And, look, there’s a certain empathy that you should have in this work. I get very, very affected by the personal stories. I feel a bit like an oral historian: I’ve been out there just listening to thousands and thousands of people, and it really gives you a sum total. So, for example, the effects of the economic crisis—I had a real strong early imprint on how bad that was, and it was huge. I mean, I value public-opinion polling, I value focus groups—I don’t mean to sound hokey here. But I think it is amazing how much some of the trends that we later saw—for example, on the campaign last year—were evident through a lot of anecdotal information, just from human interaction. So I really lean on that.
Alterman: You often talk about yourself as part of a progressive movement. But a lot of people would say there is the potential for conflict between being a movement leader and being the mayor of New York City. So I’m wondering what you think is the role of the movement, and what is its role in your mayoralty?
de Blasio: So let me start by framing it—why do I say movement? My earliest political experiences were clearly in movements: the disarmament movement, the Central America movement, a lot of different things. That is the template that makes sense to me personally, and I think elected office is supposed to be an offshoot of that ideal. So, for me, it doesn’t really matter whether you’re a council member or you’re mayor. There’s a consistency to how you make change—in my view, progressive change—and how you connect it to the grassroots.
So I have never felt a contradiction. I have never felt there’s anything inconsistent about thinking in movement terms and having an executive office. I think there are elements of the executive office that demand a different skill or different priorities or create a much more nuanced reality than if you’re just in the movement and you’re just speaking to one issue, for example. But I don’t think there’s a fundamental contradiction. In fact, I would argue that, when done right, elective office—particularly executive elective office—allows movement ideas to really flower, to really take shape. And that’s exciting to me.
I certainly know my share of progressives who think the only way to push the spectrum is from the outside, or that the only way to make change is to organize it from the grassroots. I think it is a true statement that the most persistent and profound social change begins at the grassroots—there’s no question in my mind about that. But I don’t think government, elective office, is like a no-fly zone. I’ve always felt it’s a necessary part of making change, and the fact that we, as progressives, have not had as much experience in recent decades doesn’t negate the concept.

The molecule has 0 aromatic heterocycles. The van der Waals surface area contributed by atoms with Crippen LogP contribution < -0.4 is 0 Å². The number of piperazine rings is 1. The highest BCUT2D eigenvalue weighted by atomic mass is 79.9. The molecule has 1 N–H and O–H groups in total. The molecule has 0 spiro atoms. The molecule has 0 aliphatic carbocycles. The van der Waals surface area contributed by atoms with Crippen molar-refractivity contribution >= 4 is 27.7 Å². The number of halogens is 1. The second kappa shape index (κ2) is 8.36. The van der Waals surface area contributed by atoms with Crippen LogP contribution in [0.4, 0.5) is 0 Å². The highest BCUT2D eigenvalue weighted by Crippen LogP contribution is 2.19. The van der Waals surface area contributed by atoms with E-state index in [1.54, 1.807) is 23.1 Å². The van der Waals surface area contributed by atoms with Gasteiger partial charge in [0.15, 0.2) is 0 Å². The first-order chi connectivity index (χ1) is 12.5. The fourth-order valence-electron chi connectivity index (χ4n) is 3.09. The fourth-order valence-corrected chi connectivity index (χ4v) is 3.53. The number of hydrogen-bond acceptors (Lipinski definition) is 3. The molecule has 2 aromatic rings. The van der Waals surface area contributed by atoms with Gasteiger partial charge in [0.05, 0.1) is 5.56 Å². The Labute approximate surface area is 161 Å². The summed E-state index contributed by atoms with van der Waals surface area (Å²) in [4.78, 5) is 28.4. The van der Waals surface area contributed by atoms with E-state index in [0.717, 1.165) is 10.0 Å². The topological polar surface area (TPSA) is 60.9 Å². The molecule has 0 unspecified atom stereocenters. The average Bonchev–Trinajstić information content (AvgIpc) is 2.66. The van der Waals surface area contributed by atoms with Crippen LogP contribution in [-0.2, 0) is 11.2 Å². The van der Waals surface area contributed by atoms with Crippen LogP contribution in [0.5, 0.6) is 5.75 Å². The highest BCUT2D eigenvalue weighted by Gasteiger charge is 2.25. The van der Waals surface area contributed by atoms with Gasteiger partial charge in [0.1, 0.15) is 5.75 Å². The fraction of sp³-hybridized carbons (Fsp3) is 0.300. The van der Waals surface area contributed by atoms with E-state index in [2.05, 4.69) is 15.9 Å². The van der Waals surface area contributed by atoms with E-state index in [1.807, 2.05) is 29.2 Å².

Look at history: La Guardia, whose desk is right there inspiring me every day, is one of the great examples locally. There’s a rich history—from the Progressive Era, 100 years ago, to the present—of progressive governors, progressive mayors, progressive legislators. So I’ve always felt that was normal and necessary.
Alterman: And you see evidence of a vibrant progressive movement in the city today?
de Blasio:I think there is a clear movement in this city today fighting inequality. Fast-food workers are one of the most obvious manifestations. The efforts of the more progressive unions to organize new sectors, the fight for paid sick leave—this is all pieces of a movement. Do they all meet in the same room? Not necessarily. Is there one coordinating council? No. But is there a coherence when you see a lot of progressive labor [unions] and a lot of advocates, nonprofits and media organizations fighting for bringing up wages and benefits? Absolutely.
I think it’s been incredibly effective. I think our job was to give a lot more shape in government to what that movement could achieve. But I’m quite convinced that a lot of people laid the foundation over the last decade so that this could happen now. So that has every element, to me, of what a classic and effective movement is. I think there was clearly a movement around policing issues—and, again, a very effective one, particularly around stop-and-frisk: very broad, lots of focal points of leadership, some better known than others, but it was quite a broad and deep movement. Lots of community leaders, clergy, elected officials, organizations—and it worked. It redefined the debate and forced action. (Continued)